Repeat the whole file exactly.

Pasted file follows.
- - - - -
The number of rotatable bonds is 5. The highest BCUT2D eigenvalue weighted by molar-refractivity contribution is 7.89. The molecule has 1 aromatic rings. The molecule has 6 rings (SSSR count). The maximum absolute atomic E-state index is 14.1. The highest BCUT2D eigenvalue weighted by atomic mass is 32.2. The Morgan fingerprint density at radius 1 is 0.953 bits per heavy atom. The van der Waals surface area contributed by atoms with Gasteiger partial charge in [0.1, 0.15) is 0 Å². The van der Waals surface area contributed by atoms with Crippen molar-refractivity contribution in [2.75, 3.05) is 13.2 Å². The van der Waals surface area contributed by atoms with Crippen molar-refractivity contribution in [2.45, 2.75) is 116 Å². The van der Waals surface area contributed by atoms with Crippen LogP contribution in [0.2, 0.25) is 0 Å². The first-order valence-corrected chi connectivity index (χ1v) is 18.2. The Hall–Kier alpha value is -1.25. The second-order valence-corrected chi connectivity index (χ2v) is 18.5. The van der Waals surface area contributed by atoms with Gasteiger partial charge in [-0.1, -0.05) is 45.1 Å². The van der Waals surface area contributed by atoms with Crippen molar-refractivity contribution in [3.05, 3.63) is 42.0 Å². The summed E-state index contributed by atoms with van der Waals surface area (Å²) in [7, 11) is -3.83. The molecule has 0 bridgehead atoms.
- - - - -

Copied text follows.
The number of rotatable bonds is 5. The highest BCUT2D eigenvalue weighted by molar-refractivity contribution is 7.89. The molecule has 1 aromatic rings. The molecule has 6 rings (SSSR count). The maximum absolute atomic E-state index is 14.1. The highest BCUT2D eigenvalue weighted by atomic mass is 32.2. The Morgan fingerprint density at radius 1 is 0.953 bits per heavy atom. The van der Waals surface area contributed by atoms with Gasteiger partial charge in [0.1, 0.15) is 0 Å². The van der Waals surface area contributed by atoms with Crippen molar-refractivity contribution in [2.75, 3.05) is 13.2 Å². The van der Waals surface area contributed by atoms with Crippen molar-refractivity contribution in [2.45, 2.75) is 116 Å². The van der Waals surface area contributed by atoms with Crippen LogP contribution in [0.2, 0.25) is 0 Å². The first-order valence-corrected chi connectivity index (χ1v) is 18.2. The Hall–Kier alpha value is -1.25. The second-order valence-corrected chi connectivity index (χ2v) is 18.5. The van der Waals surface area contributed by atoms with Gasteiger partial charge in [-0.1, -0.05) is 45.1 Å². The van der Waals surface area contributed by atoms with Crippen molar-refractivity contribution in [3.05, 3.63) is 42.0 Å². The summed E-state index contributed by atoms with van der Waals surface area (Å²) in [7, 11) is -3.83. The molecule has 0 bridgehead atoms.